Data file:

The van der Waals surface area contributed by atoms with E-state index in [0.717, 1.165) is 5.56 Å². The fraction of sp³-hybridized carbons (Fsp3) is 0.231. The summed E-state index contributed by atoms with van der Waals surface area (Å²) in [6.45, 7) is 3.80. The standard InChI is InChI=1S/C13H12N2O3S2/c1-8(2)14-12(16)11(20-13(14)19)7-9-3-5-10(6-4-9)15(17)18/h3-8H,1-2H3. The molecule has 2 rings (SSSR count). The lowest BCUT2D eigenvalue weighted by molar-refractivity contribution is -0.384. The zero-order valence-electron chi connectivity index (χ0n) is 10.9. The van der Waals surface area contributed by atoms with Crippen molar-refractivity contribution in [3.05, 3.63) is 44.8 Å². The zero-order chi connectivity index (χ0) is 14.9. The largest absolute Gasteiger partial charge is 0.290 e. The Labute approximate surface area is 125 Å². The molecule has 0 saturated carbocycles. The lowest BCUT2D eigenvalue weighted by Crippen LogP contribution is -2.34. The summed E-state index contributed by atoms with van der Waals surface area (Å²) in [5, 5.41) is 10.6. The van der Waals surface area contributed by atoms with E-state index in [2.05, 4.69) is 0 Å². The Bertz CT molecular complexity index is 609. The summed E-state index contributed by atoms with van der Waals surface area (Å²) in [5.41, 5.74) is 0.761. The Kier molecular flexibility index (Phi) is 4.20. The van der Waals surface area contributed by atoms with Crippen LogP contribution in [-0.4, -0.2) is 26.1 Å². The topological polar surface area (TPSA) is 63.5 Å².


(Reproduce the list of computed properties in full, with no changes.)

The van der Waals surface area contributed by atoms with E-state index in [0.717, 1.165) is 5.56 Å². The fraction of sp³-hybridized carbons (Fsp3) is 0.231. The summed E-state index contributed by atoms with van der Waals surface area (Å²) in [6.45, 7) is 3.80. The standard InChI is InChI=1S/C13H12N2O3S2/c1-8(2)14-12(16)11(20-13(14)19)7-9-3-5-10(6-4-9)15(17)18/h3-8H,1-2H3. The molecule has 2 rings (SSSR count). The lowest BCUT2D eigenvalue weighted by molar-refractivity contribution is -0.384. The zero-order valence-electron chi connectivity index (χ0n) is 10.9. The van der Waals surface area contributed by atoms with Crippen molar-refractivity contribution in [3.05, 3.63) is 44.8 Å². The zero-order chi connectivity index (χ0) is 14.9. The largest absolute Gasteiger partial charge is 0.290 e. The Labute approximate surface area is 125 Å². The molecule has 0 saturated carbocycles. The lowest BCUT2D eigenvalue weighted by Crippen LogP contribution is -2.34. The summed E-state index contributed by atoms with van der Waals surface area (Å²) in [5, 5.41) is 10.6. The van der Waals surface area contributed by atoms with E-state index in [2.05, 4.69) is 0 Å². The Bertz CT molecular complexity index is 609. The summed E-state index contributed by atoms with van der Waals surface area (Å²) in [5.41, 5.74) is 0.761. The Kier molecular flexibility index (Phi) is 4.20. The van der Waals surface area contributed by atoms with Crippen LogP contribution in [-0.4, -0.2) is 26.1 Å². The topological polar surface area (TPSA) is 63.5 Å².